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It’s been nearly two years since the City of Minot introduced automated garbage collection to the community.
Jason Sorenson, assistant director of Public Works, said the new system has exceeded the City’s expectations in a number of ways, including system efficiency and worker safety.
“The majority of the benefits were essentially overhauling the system to make it more efficient,” he said. “The system is now more efficient and cost-effective with 10 workers rather than the 20 workers we used to have.”
Prior to automation, Sorenson said the sanitation department accounted for nearly 25 percent of all claims to the North Dakota Workforce Safety and Insurance, despite sanitation representing only 4 percent of the City’s workforce. With employees climbing off and on the trucks all day long, injuries were inevitable, especially with the icy conditions during winter.
“Some of these claims were serious breaks or sprains that resulted in many lost man hours. Over a four-year period, we lost more than 350 work hours due to injuries,” Sorenson said. “We have not had a single WSI claim since July of 2017 when automation began.”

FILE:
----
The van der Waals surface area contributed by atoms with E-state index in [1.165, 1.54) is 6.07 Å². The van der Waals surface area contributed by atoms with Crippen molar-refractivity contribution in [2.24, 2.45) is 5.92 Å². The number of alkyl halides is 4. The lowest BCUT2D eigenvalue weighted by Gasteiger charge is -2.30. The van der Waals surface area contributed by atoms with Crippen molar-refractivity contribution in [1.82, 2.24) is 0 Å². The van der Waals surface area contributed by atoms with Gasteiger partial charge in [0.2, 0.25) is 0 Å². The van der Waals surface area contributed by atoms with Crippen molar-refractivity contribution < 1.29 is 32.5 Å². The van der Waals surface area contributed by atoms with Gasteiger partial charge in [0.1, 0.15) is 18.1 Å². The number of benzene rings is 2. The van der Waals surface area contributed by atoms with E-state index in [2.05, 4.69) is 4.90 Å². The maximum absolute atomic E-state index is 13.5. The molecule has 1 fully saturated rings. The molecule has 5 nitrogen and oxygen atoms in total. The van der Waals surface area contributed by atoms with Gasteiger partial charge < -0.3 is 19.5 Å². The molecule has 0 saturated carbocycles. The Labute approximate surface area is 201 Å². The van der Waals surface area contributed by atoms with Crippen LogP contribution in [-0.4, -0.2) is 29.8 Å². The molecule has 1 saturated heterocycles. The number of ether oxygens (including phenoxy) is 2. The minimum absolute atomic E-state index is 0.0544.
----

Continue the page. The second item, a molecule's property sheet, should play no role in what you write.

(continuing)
The automated system has also helped clean up city streets. With standardized garbage carts that contain the bagged trash inside of them, there is a lot less loose trash blowing around the streets. The new system has also helped eliminate potential abuse of the sanitation system by commercial contractors, who, under the old system, were able to place debris from commercial construction work on the curb for the City to collect. With the new carts, that doesn’t happen anymore, Sorenson said.
The technology aboard the new trucks has also increased efficiency and improved accountability. The trucks are equipped with video cameras that record during the truck’s entire route every day they are used. The video and still photos virtually eliminate any complaint about missed collections or other issues, and also help track lost or misplaced carts. In addition, the system keeps track of every container that is collected or not collected, essentially guaranteeing that drivers don’t miss containers that are placed on the curb for collection.
“It helps us be accountable to the community because if we happen to miss someone’s cart, it’s right there on video,” Sorenson said. “But it also helps protect us from claims that we missed a cart, or skipped someone’s address. Everything is on video, so it makes everyone accountable.”